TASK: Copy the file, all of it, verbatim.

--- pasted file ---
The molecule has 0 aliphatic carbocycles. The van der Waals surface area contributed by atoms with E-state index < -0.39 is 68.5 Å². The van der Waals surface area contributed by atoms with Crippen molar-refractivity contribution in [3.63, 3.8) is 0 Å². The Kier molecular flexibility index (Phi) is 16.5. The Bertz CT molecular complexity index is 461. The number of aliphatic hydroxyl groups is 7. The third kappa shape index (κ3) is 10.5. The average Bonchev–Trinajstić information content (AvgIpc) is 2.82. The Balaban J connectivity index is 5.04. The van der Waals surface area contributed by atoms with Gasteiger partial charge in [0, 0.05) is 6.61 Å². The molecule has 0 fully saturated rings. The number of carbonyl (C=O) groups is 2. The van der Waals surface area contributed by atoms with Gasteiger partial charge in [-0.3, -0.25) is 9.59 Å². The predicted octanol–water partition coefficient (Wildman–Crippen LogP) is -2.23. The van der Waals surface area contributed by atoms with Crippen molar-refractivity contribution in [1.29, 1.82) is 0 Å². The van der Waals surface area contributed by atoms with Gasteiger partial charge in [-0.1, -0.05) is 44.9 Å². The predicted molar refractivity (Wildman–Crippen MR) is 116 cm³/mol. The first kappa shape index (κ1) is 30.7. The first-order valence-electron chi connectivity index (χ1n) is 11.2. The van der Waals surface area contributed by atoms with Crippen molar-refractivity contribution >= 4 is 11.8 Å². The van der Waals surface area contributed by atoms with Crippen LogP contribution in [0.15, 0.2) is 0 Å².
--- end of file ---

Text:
The molecule has 0 aliphatic carbocycles. The van der Waals surface area contributed by atoms with E-state index < -0.39 is 68.5 Å². The van der Waals surface area contributed by atoms with Crippen molar-refractivity contribution in [3.63, 3.8) is 0 Å². The Kier molecular flexibility index (Phi) is 16.5. The Bertz CT molecular complexity index is 461. The number of aliphatic hydroxyl groups is 7. The third kappa shape index (κ3) is 10.5. The average Bonchev–Trinajstić information content (AvgIpc) is 2.82. The Balaban J connectivity index is 5.04. The van der Waals surface area contributed by atoms with Gasteiger partial charge in [0, 0.05) is 6.61 Å². The molecule has 0 fully saturated rings. The number of carbonyl (C=O) groups is 2. The van der Waals surface area contributed by atoms with Gasteiger partial charge in [-0.3, -0.25) is 9.59 Å². The predicted octanol–water partition coefficient (Wildman–Crippen LogP) is -2.23. The van der Waals surface area contributed by atoms with Crippen molar-refractivity contribution in [1.29, 1.82) is 0 Å². The van der Waals surface area contributed by atoms with Gasteiger partial charge in [-0.1, -0.05) is 44.9 Å². The predicted molar refractivity (Wildman–Crippen MR) is 116 cm³/mol. The first kappa shape index (κ1) is 30.7. The first-order valence-electron chi connectivity index (χ1n) is 11.2. The van der Waals surface area contributed by atoms with Crippen molar-refractivity contribution >= 4 is 11.8 Å². The van der Waals surface area contributed by atoms with Crippen LogP contribution in [0.15, 0.2) is 0 Å².